Malaysia is a cultural soup; a mish-mash of Chinese, Indian, and Malaysian descents all mix into one diverse nation. From the big cities to the mountains to the beach, there’s a little something for everyone; and they do it all well. Whilst Malaysia didn’t offer the distinct flavors of food that other South East Asian countries are known for, it did have a diverse taste platter on offer. From curry to noodles, it won’t disappoint. We traveled Malaysia for two weeks in June 2017. Despite suffering from colds and flu for nearly the entire duration, we enjoyed all that Malaysia had to offer.
Our Malaysian journey began in Kuala Lumpur, sky scraper city. We went on the tourist trail to the KL Tower and Petronas Towers, but didn’t go up either due to the staggering price. However, we weren’t disappointed, as the view of them was good enough. Wandering around Chinatown trying to avoid the hawkers led us to be served beer by a 12-year-old business tycoon. This kid is in line for big things. We caught the train to the Batu Caves, which were a surreal experience. Bizarro Jerry cave was a highlight. The transport system both to the caves and to the bus station were a nightmare of epic proportions.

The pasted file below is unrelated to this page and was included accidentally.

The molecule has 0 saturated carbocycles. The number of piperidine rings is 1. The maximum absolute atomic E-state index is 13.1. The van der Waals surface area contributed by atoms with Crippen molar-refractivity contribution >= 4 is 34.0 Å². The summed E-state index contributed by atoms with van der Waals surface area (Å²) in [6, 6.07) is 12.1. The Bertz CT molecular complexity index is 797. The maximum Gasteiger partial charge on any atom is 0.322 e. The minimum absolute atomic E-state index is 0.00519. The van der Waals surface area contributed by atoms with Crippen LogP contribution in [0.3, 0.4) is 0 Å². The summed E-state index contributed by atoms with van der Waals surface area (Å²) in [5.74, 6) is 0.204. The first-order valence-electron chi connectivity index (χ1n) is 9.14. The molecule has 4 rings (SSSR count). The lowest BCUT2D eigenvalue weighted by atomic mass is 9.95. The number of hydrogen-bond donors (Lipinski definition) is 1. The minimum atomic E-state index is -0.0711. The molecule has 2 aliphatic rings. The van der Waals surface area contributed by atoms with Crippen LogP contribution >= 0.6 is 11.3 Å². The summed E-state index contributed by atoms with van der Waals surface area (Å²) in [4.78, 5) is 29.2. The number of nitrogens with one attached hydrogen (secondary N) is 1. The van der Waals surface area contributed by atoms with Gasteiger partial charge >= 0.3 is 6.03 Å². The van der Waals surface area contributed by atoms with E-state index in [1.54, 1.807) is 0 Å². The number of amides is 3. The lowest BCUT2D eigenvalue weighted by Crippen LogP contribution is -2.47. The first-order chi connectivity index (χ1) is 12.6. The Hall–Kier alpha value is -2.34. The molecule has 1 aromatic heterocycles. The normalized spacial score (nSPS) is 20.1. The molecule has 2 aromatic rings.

Finally finding our bus, we took the windy road up to the Cameron Highlands. Our accommodation was very quiet, with a creepy abandoned vibe. With Ben quite sick with a cold, we did what Cameron Highlands is known for and drank a lot of tea. We even visited the BOH tea plantation and had a tea party. Much to my delight, this included cheesecake for breakfast. The fog crept in and out all day long and the afternoons were rain-soaked.
We took a bus back down the mountain, where we were rudely abandoned on the side of the road. Eventually, narrowly avoiding being scammed by a taxi driver, we found the ferry to Penang Island. Once in Georgetown we roamed the streets admiring the street art and sculptures. The town is very old, but bought back to life with trendy restaurants and cafes. We went on a hike to Turtle Beach, saw some turtles, and hiked back. The forest was filled with monkeys, which was an adventure in itself. I also reconnected with an old school friend who gave us the inside scoop on Malaysia.
Our last stop was Langkawi Island, a dangerous speed boat ride from Penang Island. In Langkawi we kicked back and relaxed. There was little to do, with most businesses shut down for the end of Ramadan holiday. We swam at the beach, a rare treat, and read our books. Encountering numerous storms, one threatened to topple down our accommodation while we were sleeping. After four nights, it was time to leave and catch our flight to Bali, Indonesia.
Malaysia had fewer tourists than other places we have been. It may have been the time of year we were traveling, but we found it very quiet and peaceful. We had wanted to travel across to the eastern side of Malaysia, but a combination of lack of time and it being listed as a risky travel destination on Safe Travel NZ, we opted against it. Hopefully we can come back when the troubles there have eased, as I am confident it would delight.
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